Catching up with Morella
Manduria is experiencing some positive changes. There are two restaurants worth eating at. When Lisa and Gaetano arrived there were none.
As we taste available wines in her rented garage-like winery, Lisa comments that it is probably not tourism driving change in Manduria. Primitivo tourism maybe. People are moving here. She worries that the appeal of unfettered country life in the relative cool of olive groves and bush vines outside Manduria will be diminished if new building encroaches on the open agricultural space. They are close to the Ionian sea. Today the coastal towns near Manduria walk a line between shabby and charming. Part of their appeal is the lack of appeal for global bourgeoisie seeking luxe travel. Pizza and gelato. Bad wine under an umbrella by the pier. Kids run around. There are nice things (mulberry trees, bits of ancient architecture, the cold waves) but nobody is abandoning Tolum or Taormina for Campomarino.
As the name suggests, the Masseria del Sale is a former farmhouse in the countryside. We eat in the low vaulted stone dining room that was once a stables. Behind the restaurant is a garden full of palm trees and frogs. Attractive waiters in suits bring us first Champagne and then a series of antipasta including cured pork from Basilicata (Puglia doesn’t have a rich tradition of curing pork: it’s probably too hot) and then a lightly chilled bottle of 2013 Morella Primitivo Malbek and a massive sizzling T-bone, served extra rare. The meat is from Podoloica cattle, a Puglian specialty. The animals graze on scrubby terrain, giving their meat more flavor and a better texture. This steak was aged 45 days before being presented to us like a triumphal feast! Podolica cattle refuse to be milked. Dairy farmers in the area have to dress up in calf skin garb to extract scant smoky milk that is used to make rich ricotta.
The wine is at its best, a balanced vintage served in its prime in appropriate stemware with the perfect meal. I am among a band of wine people who shy away from warm-climate Malbecs as a rule. This lunch showed that keeping an open mind requires understanding that the wine you drink with simple snacks or while being convivial is not the wine for fantastic steak in formal surroundings. Isn’t it good that we can have both? It’s exhausting to drink high alcohol reds regularly, equally so to drink spritzy funky low alcohol glou glou bottles that smell of used tea bags. Diversity: it’s cool!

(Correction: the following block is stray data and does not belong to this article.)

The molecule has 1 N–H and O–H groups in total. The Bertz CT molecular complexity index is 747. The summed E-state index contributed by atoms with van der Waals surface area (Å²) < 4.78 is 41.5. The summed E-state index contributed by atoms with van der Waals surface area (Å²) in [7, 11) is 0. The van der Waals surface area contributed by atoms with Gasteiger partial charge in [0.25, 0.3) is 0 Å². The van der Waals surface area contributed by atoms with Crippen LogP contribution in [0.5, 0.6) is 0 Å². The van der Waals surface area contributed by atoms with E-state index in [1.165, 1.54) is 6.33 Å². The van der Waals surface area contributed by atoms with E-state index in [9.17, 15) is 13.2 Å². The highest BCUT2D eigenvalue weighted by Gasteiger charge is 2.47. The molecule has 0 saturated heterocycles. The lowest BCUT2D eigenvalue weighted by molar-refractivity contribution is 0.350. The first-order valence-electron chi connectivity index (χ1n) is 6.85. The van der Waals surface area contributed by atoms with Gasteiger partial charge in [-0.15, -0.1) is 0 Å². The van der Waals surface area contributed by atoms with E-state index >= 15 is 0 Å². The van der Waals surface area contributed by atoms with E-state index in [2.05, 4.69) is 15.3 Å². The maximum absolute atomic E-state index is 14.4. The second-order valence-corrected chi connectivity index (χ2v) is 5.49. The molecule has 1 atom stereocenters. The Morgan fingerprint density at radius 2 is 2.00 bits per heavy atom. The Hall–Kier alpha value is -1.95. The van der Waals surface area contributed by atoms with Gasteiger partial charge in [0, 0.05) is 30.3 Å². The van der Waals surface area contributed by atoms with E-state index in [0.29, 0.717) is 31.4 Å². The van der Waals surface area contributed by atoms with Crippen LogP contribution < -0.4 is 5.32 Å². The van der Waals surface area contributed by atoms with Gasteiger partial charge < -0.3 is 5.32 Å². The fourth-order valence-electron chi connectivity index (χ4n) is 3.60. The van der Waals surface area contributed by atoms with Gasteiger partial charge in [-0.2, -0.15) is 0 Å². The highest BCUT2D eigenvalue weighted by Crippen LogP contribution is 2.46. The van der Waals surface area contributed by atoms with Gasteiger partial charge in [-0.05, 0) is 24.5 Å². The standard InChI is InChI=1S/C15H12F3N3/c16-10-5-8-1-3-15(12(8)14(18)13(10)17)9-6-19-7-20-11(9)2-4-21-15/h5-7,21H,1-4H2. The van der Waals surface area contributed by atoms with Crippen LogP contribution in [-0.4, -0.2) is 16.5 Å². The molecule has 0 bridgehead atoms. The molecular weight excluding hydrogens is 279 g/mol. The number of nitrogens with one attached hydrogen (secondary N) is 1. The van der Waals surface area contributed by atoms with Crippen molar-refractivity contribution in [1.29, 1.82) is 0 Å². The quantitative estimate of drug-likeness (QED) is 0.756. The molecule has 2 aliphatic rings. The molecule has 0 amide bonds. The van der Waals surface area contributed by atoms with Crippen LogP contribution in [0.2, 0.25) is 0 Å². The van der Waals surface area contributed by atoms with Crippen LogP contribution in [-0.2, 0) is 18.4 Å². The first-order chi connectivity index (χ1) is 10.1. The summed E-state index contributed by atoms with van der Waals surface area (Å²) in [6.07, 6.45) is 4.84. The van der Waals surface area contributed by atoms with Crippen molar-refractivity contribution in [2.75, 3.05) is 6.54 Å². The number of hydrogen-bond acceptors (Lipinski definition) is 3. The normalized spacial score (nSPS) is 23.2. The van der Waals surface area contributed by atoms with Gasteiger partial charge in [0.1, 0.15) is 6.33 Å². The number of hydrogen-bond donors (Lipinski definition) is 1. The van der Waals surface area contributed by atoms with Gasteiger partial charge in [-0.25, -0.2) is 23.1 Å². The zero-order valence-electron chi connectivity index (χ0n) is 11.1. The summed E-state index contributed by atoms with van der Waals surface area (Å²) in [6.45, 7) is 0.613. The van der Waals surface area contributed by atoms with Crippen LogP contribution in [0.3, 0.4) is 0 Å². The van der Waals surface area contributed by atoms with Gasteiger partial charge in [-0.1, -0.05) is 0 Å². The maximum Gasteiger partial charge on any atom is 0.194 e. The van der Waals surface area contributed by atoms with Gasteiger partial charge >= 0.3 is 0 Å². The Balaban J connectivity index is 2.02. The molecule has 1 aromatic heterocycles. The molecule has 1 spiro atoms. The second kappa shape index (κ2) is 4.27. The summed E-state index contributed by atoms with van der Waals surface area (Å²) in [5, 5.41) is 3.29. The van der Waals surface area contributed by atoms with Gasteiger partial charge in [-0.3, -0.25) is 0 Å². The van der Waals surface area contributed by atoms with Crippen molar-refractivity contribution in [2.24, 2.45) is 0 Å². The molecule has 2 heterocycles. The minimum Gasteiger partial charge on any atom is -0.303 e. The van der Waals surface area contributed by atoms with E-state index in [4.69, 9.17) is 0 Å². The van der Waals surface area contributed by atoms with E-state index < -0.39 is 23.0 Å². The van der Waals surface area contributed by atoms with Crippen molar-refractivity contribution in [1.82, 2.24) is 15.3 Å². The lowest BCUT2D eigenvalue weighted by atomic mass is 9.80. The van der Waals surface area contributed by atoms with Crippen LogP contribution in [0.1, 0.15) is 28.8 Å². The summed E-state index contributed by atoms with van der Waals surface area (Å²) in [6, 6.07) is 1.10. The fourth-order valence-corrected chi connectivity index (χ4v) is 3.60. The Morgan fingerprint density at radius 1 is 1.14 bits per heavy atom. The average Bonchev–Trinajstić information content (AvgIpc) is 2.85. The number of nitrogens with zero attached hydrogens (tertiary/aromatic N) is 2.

There are several new projects in the cellar at Morella that are very much in line with au currant wine thinking. A rose from Negroamaro was made in small quantities last year. Lisa said she made it mostly for locals around Manduria who need something refreshing to drink. It is likely that sufficient bottles of 2019 will be made to reach our shores. Un mese e mezzo is Lisa’s orange wine experiment. The wine is clean and more golden than orange/brown. She uses 60 mg/liter of sulfur, and is skeptical of natural wine dogmas that shun the stuff entirely.
“It’s funny how none of the tasters at natural wine events want to talk about our work in the vineyards.” Morella uses biodynamics to farm their old bush vines. We talked about how it is eerily reminiscent of the 90’s new expensive barrique fetish period, where cooperage got more column inches than farming methods.
“You eat our grapes and you can taste the wine.” Here’s to healthy farming, judicious cellar interventions, and critical thinking.
To that end, a taste of the 2015 Mondonuovo reminded me of the primacy of terroir in our work. The wine is from a parcel of very old vines Lisa purchased a few years ago, land distinctly more calcareous than the red soil sites surrounding her home. The crumbled white limestone makes wine with a measurably lower pH. Tart cherry and raspberry flavors and a bright texture will change notions about Primitivo. It’s always the soil. That said, measured pH in American red zinfandel from say the Russian River can also be quite low, even when the wines are 14% alcohol or higher.